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[Driver] Don't escape backslashes on Windows
AbandonedPublic

Authored by smeenai on Jul 10 2019, 3:21 PM.

Details

Summary

Escaping backslashes results in unnatural looking output, and the actual
escapes are mostly unnecessary. We were also not consistent about when
we escaped backslashes and when we didn't, making it impossible to e.g.
store the InstalledDir output to a FileCheck variable and then use that
variable to check paths relative to the driver.

This change could be generalized to any platform which uses the
backslash as a path separator instead of just Windows. I'm unaware of
other such platforms, however, and I'm also unsure if not escaping the
backslash would be appropriate for those platforms, so I'm limiting to
Windows for now.

Event Timeline

smeenai created this revision.Jul 10 2019, 3:21 PM
Herald added a project: Restricted Project. · View Herald TranscriptJul 10 2019, 3:21 PM
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Hmm, this only fixes -###. Looking into -v now.

Hmm, this only fixes -###. Looking into -v now.

Ignore this – I was testing with a version without my change :D

smeenai added a subscriber: phosek.Jul 10 2019, 3:32 PM

CC @phosek, since I believe you had issues writing tests referencing the installation directory in the past.

rnk added a comment.Jul 10 2019, 3:35 PM

An extremely convenient feature of the current escaping pattern is that it magically works for both the cmd shell and various bash implementations. You can simply copy paste the commands and run them. This matters, for example, for the .sh crash reproducer script. On Windows today, you can just run it with bash, and it works. So, I'd prefer it if we didn't do this.

If you want -### output to be more FileCheck friendly, then I would recommend adding a new driver flag for testing that dumps the commands without doing any escaping. This came up before:
https://reviews.llvm.org/D62493

In D64538#1579561, @rnk wrote:

An extremely convenient feature of the current escaping pattern is that it magically works for both the cmd shell and various bash implementations. You can simply copy paste the commands and run them. This matters, for example, for the .sh crash reproducer script. On Windows today, you can just run it with bash, and it works. So, I'd prefer it if we didn't do this.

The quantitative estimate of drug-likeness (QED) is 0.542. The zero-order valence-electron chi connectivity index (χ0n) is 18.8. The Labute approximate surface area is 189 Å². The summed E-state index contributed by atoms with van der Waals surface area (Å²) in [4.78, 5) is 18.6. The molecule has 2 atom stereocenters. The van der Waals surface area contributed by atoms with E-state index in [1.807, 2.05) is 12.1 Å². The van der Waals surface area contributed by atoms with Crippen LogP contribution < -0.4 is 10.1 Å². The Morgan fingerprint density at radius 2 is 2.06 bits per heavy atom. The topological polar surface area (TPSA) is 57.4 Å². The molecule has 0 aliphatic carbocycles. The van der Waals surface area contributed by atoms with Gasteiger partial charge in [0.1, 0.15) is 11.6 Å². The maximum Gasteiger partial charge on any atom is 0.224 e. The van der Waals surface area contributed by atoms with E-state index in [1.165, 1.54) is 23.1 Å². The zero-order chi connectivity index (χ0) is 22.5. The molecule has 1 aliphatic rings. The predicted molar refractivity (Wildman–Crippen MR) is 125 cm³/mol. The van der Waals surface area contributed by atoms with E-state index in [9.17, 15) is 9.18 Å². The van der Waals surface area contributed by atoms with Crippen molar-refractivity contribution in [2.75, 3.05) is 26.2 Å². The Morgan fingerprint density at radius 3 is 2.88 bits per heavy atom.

If you want -### output to be more FileCheck friendly, then I would recommend adding a new driver flag for testing that dumps the commands without doing any escaping. This came up before:
https://reviews.llvm.org/D62493

As long as the backslashes aren't followed by a few special characters (as detailed in my comment), the backslash should still continue to work. I've been testing this with git bash and I'm still able to copy-paste the ouptut command.

I'm okay adding a new driver flag which just skips all escaping, but I'd also prefer for stuff running on Windows to follow Windows path conventions.

rnk added a comment.Jul 10 2019, 3:58 PM
In D64538#1579561, @rnk wrote:

An extremely convenient feature of the current escaping pattern is that it magically works for both the cmd shell and various bash implementations. You can simply copy paste the commands and run them. This matters, for example, for the .sh crash reproducer script. On Windows today, you can just run it with bash, and it works. So, I'd prefer it if we didn't do this.

If you want -### output to be more FileCheck friendly, then I would recommend adding a new driver flag for testing that dumps the commands without doing any escaping. This came up before:
https://reviews.llvm.org/D62493

As long as the backslashes aren't followed by a few special characters (as detailed in my comment), the backslash should still continue to work. I've been testing this with git bash and I'm still able to copy-paste the ouptut command.